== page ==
In a nutshell if you are the CEO of your company, you might think you have better things to do that tweet or post to Facebook. Quite frankly, I’m not sure I disagree.
However, there is certainly something to be said for Richard Branson’s (Virgin) commitment to social media, along with the ever so popular Tony Hsieh (Zappos) approach to connecting with their customers through their personal accounts. If you’ve ever seen one of the speak, they you might understand why social media is a natural extension for them.
Yet if it’s not in your skill set to be up close and personal with 1,000,000 of your closest friends you’ve never met, then I can see how you might have the inclination to have someone “speak on your behalf”. In my opinion, this should be avoided at all costs.
Bringing on an intern to do social media on behalf might seem like the most economical way to manage your time and resources, unless you consider the potential backlash of a mere 140 characters which can blow up your billion dollar brand up in seconds.
If you wouldn’t hand your TV campaign off to a kid fresh out of college with no more knowledge of brand management than a year in a classroom on the topic, you might want to really reconsider using this as the base for your online social media strategy.
On top of all that, you’re missing out on a tremendous opportunity to actually stop looking at Nielson reports and internal market research to see for yourself the sentiment your brand evokes.
Does one disgruntled customer warrant your time? Perhaps not.
Unless of course they have 100,000 people who are influenced by them.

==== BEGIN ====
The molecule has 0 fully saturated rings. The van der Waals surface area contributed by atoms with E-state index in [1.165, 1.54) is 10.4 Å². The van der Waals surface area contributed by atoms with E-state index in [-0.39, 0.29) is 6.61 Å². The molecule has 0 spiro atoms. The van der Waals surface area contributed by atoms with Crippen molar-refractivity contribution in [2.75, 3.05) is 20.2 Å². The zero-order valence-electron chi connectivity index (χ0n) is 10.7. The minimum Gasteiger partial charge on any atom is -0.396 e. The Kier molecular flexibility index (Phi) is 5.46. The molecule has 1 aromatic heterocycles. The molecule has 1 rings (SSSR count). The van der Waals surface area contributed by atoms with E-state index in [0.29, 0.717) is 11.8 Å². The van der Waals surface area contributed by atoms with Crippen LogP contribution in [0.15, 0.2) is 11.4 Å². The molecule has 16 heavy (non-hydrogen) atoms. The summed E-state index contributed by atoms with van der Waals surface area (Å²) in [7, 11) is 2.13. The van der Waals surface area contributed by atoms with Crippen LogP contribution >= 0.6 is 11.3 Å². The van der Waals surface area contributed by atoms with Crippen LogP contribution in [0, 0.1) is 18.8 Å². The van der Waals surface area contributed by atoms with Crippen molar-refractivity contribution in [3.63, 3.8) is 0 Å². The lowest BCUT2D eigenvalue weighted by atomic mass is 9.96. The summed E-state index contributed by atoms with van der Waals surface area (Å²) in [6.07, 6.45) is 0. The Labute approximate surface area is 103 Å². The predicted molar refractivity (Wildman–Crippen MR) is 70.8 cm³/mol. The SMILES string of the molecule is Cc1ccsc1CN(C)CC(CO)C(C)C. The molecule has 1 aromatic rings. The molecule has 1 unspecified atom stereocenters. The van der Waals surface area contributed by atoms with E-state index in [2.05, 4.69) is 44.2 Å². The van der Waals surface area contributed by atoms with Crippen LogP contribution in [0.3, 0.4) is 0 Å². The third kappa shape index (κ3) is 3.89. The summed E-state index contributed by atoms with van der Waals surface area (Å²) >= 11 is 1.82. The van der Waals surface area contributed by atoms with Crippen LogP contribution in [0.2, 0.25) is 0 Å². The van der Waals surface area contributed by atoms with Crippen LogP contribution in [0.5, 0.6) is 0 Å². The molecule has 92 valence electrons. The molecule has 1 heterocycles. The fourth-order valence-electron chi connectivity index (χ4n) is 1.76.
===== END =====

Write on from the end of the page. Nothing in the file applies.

Finding a clear balance between best use of time, your personality to connect and the chance to tap into the collective for insights only a visionary could glean from trends taking place in your niche, is key to optimizing the Social Media Revolution for your brand.
Naveen Jain, Founder & CEO, Intelius, makes a compelling argument at the Huffington Post with 5 solid reasons you should find your own way and style to connect with your customers online, transparently and authentically.
The online identity, or “o-dentity,” of your business can help or hinder its bottom line. Yet, too many executives fail to safeguard their company’s online reputation. If you allow disgruntled customers or bloggers with a grudge to speak out unhindered about your company, rest assured your competitors will pounce on this opportunity to spread the (negative) word. Following are the five most common mistakes top executives make regarding the management of their company’s o-dentity, and some advice on taking control to prevent a downward spiral.
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